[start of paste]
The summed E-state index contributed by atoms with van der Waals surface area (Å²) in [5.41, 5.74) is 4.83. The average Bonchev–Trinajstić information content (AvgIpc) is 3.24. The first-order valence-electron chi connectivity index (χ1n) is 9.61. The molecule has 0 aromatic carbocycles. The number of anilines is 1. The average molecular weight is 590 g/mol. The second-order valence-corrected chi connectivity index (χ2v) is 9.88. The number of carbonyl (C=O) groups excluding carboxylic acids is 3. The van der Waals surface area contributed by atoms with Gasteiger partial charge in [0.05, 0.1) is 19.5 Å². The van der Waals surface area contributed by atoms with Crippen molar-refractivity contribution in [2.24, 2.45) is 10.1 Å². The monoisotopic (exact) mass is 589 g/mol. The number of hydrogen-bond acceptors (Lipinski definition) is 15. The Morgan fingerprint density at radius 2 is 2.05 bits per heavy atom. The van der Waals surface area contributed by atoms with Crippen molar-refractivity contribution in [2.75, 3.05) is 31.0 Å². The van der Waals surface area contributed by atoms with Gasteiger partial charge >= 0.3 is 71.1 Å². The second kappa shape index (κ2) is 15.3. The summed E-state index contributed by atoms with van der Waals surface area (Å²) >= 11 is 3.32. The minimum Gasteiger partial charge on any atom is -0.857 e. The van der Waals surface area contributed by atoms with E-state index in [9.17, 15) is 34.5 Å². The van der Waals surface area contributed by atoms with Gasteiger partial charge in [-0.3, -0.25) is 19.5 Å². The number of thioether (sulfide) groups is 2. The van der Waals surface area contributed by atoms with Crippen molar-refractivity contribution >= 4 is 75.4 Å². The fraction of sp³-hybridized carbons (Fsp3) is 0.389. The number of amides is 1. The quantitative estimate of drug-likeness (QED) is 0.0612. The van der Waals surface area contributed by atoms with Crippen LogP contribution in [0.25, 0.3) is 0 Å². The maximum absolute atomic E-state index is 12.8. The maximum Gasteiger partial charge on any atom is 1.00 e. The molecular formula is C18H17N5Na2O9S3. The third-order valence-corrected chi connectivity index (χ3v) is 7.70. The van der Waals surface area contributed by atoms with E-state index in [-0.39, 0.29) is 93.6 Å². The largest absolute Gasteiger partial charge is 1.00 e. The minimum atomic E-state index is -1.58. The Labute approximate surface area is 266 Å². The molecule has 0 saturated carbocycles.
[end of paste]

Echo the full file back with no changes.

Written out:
The summed E-state index contributed by atoms with van der Waals surface area (Å²) in [5.41, 5.74) is 4.83. The average Bonchev–Trinajstić information content (AvgIpc) is 3.24. The first-order valence-electron chi connectivity index (χ1n) is 9.61. The molecule has 0 aromatic carbocycles. The number of anilines is 1. The average molecular weight is 590 g/mol. The second-order valence-corrected chi connectivity index (χ2v) is 9.88. The number of carbonyl (C=O) groups excluding carboxylic acids is 3. The van der Waals surface area contributed by atoms with Gasteiger partial charge in [0.05, 0.1) is 19.5 Å². The van der Waals surface area contributed by atoms with Crippen molar-refractivity contribution in [2.24, 2.45) is 10.1 Å². The monoisotopic (exact) mass is 589 g/mol. The number of hydrogen-bond acceptors (Lipinski definition) is 15. The Morgan fingerprint density at radius 2 is 2.05 bits per heavy atom. The van der Waals surface area contributed by atoms with Crippen molar-refractivity contribution in [2.75, 3.05) is 31.0 Å². The van der Waals surface area contributed by atoms with Gasteiger partial charge >= 0.3 is 71.1 Å². The second kappa shape index (κ2) is 15.3. The summed E-state index contributed by atoms with van der Waals surface area (Å²) >= 11 is 3.32. The minimum Gasteiger partial charge on any atom is -0.857 e. The van der Waals surface area contributed by atoms with E-state index in [9.17, 15) is 34.5 Å². The van der Waals surface area contributed by atoms with Gasteiger partial charge in [-0.3, -0.25) is 19.5 Å². The number of thioether (sulfide) groups is 2. The van der Waals surface area contributed by atoms with Crippen molar-refractivity contribution >= 4 is 75.4 Å². The fraction of sp³-hybridized carbons (Fsp3) is 0.389. The number of amides is 1. The quantitative estimate of drug-likeness (QED) is 0.0612. The van der Waals surface area contributed by atoms with Crippen LogP contribution in [0.25, 0.3) is 0 Å². The maximum absolute atomic E-state index is 12.8. The maximum Gasteiger partial charge on any atom is 1.00 e. The molecular formula is C18H17N5Na2O9S3. The third-order valence-corrected chi connectivity index (χ3v) is 7.70. The van der Waals surface area contributed by atoms with E-state index in [-0.39, 0.29) is 93.6 Å². The largest absolute Gasteiger partial charge is 1.00 e. The minimum atomic E-state index is -1.58. The Labute approximate surface area is 266 Å². The molecule has 0 saturated carbocycles.